Bruno Schulz w świetle różnych kultur
Bruno Schulz in the Light of Assorted Cultures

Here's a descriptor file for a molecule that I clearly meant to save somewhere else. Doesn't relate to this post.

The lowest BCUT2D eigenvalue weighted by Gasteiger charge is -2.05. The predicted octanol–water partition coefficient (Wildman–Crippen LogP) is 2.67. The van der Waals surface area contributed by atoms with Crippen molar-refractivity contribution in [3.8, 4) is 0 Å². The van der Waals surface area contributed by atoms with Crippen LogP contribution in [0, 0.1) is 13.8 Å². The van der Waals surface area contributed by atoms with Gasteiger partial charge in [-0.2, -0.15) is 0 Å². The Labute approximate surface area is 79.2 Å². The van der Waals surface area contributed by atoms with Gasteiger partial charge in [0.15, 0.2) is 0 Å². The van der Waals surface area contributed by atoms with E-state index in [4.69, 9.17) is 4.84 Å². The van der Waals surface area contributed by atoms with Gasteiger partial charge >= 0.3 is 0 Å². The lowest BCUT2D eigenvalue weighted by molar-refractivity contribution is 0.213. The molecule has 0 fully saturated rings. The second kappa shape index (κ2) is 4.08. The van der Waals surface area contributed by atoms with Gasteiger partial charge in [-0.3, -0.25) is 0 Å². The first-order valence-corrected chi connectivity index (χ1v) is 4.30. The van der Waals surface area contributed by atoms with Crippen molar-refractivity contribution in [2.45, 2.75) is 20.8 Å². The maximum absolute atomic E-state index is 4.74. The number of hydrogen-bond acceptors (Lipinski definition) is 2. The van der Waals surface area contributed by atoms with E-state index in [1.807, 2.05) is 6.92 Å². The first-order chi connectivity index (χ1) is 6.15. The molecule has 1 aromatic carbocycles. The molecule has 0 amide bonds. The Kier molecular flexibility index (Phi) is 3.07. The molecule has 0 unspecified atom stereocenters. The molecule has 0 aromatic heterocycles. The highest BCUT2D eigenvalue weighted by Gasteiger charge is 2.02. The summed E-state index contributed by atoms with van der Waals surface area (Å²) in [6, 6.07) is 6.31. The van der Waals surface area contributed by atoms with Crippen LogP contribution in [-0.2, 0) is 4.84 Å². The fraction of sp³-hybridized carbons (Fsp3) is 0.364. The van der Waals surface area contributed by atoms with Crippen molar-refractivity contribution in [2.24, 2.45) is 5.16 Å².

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The author formulates a thesis about the ethnic three-dimensional character – Polish, Jewish, and Ukrainian – of the oeuvre of Bruno Schulz. In doing so he also recalls parallels linking Schulz with Kafka (in his capacity as a writer who sought inspiration in three cultural sources: German, Czech, and Jewish) and – less obviously – with Gogol, Márquez, and Cortázar. Indicating those names permitted the author of the sketch to accentuate a prominent feature of Schulzian oeuvre, which combined sensitivity to the dramatic qualities of life with carnival-like imagination and the setting free in art of the element of the burlesque. In the case of the author of Sklepy cynamonowe (The Cinnamon Shops) the tragedy of existence is an obverse of the farcical strangeness of life; this is the reason why the writer accentuated so vividly the unreality of the real world, showing (creating or disclosing) reality with an underpinning of the unreal. These observations make it possible to point to yet another parallel – that with the ”carni- val” Eneyida by Kotliarevsky. They also allow recalling that the “carnival-like” quality permeates Ukrainian folklore with which Schulz, who spent his whole life in Drohobycz, must have been familiar.
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